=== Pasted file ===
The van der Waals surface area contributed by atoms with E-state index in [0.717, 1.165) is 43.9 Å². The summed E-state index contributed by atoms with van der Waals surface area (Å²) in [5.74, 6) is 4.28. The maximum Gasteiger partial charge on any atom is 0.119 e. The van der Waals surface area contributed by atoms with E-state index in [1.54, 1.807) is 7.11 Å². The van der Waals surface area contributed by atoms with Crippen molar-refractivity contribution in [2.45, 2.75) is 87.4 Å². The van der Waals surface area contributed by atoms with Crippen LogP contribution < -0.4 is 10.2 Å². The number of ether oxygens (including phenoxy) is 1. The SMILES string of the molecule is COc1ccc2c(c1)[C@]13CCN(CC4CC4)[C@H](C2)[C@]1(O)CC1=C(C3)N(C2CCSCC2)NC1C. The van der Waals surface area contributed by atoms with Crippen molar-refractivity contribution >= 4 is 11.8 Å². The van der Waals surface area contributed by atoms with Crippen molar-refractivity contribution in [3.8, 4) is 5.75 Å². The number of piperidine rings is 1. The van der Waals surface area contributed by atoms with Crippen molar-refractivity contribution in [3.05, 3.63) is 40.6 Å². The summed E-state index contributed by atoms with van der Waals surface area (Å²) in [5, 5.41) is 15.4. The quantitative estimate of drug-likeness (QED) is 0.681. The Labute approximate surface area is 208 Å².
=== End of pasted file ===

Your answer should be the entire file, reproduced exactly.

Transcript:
The van der Waals surface area contributed by atoms with E-state index in [0.717, 1.165) is 43.9 Å². The summed E-state index contributed by atoms with van der Waals surface area (Å²) in [5.74, 6) is 4.28. The maximum Gasteiger partial charge on any atom is 0.119 e. The van der Waals surface area contributed by atoms with E-state index in [1.54, 1.807) is 7.11 Å². The van der Waals surface area contributed by atoms with Crippen molar-refractivity contribution in [2.45, 2.75) is 87.4 Å². The van der Waals surface area contributed by atoms with Crippen LogP contribution < -0.4 is 10.2 Å². The number of ether oxygens (including phenoxy) is 1. The SMILES string of the molecule is COc1ccc2c(c1)[C@]13CCN(CC4CC4)[C@H](C2)[C@]1(O)CC1=C(C3)N(C2CCSCC2)NC1C. The van der Waals surface area contributed by atoms with Crippen molar-refractivity contribution >= 4 is 11.8 Å². The van der Waals surface area contributed by atoms with Crippen molar-refractivity contribution in [3.8, 4) is 5.75 Å². The number of piperidine rings is 1. The van der Waals surface area contributed by atoms with Crippen molar-refractivity contribution in [3.05, 3.63) is 40.6 Å². The summed E-state index contributed by atoms with van der Waals surface area (Å²) in [5, 5.41) is 15.4. The quantitative estimate of drug-likeness (QED) is 0.681. The Labute approximate surface area is 208 Å².